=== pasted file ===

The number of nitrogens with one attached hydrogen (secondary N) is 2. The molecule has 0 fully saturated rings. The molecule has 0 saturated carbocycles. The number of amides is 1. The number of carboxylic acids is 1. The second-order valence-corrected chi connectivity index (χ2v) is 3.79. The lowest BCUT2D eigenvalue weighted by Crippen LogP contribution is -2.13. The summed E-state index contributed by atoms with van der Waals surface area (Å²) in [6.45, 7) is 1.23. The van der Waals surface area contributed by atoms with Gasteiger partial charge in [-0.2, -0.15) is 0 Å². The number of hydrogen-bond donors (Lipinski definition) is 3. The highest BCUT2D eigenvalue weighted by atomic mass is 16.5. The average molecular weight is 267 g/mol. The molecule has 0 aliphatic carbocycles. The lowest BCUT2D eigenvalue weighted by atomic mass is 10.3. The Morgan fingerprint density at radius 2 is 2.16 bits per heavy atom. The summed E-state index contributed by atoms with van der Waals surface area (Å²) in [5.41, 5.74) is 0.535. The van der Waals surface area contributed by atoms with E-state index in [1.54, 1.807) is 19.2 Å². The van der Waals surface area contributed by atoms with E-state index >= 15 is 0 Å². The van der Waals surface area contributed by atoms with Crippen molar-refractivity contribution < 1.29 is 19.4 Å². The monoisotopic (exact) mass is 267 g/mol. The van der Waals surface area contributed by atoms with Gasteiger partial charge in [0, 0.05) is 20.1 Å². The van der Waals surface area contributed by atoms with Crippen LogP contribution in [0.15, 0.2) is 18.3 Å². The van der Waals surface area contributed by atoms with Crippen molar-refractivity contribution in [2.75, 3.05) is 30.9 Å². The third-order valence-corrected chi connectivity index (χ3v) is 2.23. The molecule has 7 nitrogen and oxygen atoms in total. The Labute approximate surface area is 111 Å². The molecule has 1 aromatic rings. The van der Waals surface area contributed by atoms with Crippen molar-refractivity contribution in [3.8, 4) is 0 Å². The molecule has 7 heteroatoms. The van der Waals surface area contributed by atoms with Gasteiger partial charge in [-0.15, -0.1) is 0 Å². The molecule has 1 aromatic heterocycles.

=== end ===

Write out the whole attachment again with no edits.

The number of nitrogens with one attached hydrogen (secondary N) is 2. The molecule has 0 fully saturated rings. The molecule has 0 saturated carbocycles. The number of amides is 1. The number of carboxylic acids is 1. The second-order valence-corrected chi connectivity index (χ2v) is 3.79. The lowest BCUT2D eigenvalue weighted by Crippen LogP contribution is -2.13. The summed E-state index contributed by atoms with van der Waals surface area (Å²) in [6.45, 7) is 1.23. The van der Waals surface area contributed by atoms with Gasteiger partial charge in [-0.2, -0.15) is 0 Å². The number of hydrogen-bond donors (Lipinski definition) is 3. The highest BCUT2D eigenvalue weighted by atomic mass is 16.5. The average molecular weight is 267 g/mol. The molecule has 0 aliphatic carbocycles. The lowest BCUT2D eigenvalue weighted by atomic mass is 10.3. The Morgan fingerprint density at radius 2 is 2.16 bits per heavy atom. The summed E-state index contributed by atoms with van der Waals surface area (Å²) in [5.41, 5.74) is 0.535. The van der Waals surface area contributed by atoms with E-state index in [1.54, 1.807) is 19.2 Å². The van der Waals surface area contributed by atoms with E-state index >= 15 is 0 Å². The van der Waals surface area contributed by atoms with Crippen molar-refractivity contribution < 1.29 is 19.4 Å². The monoisotopic (exact) mass is 267 g/mol. The van der Waals surface area contributed by atoms with Gasteiger partial charge in [0, 0.05) is 20.1 Å². The van der Waals surface area contributed by atoms with Crippen LogP contribution in [0.15, 0.2) is 18.3 Å². The van der Waals surface area contributed by atoms with Crippen molar-refractivity contribution in [2.75, 3.05) is 30.9 Å². The third-order valence-corrected chi connectivity index (χ3v) is 2.23. The molecule has 7 nitrogen and oxygen atoms in total. The Labute approximate surface area is 111 Å². The molecule has 1 aromatic rings. The van der Waals surface area contributed by atoms with Crippen molar-refractivity contribution in [3.8, 4) is 0 Å². The molecule has 7 heteroatoms. The van der Waals surface area contributed by atoms with Gasteiger partial charge in [-0.15, -0.1) is 0 Å². The molecule has 1 aromatic heterocycles.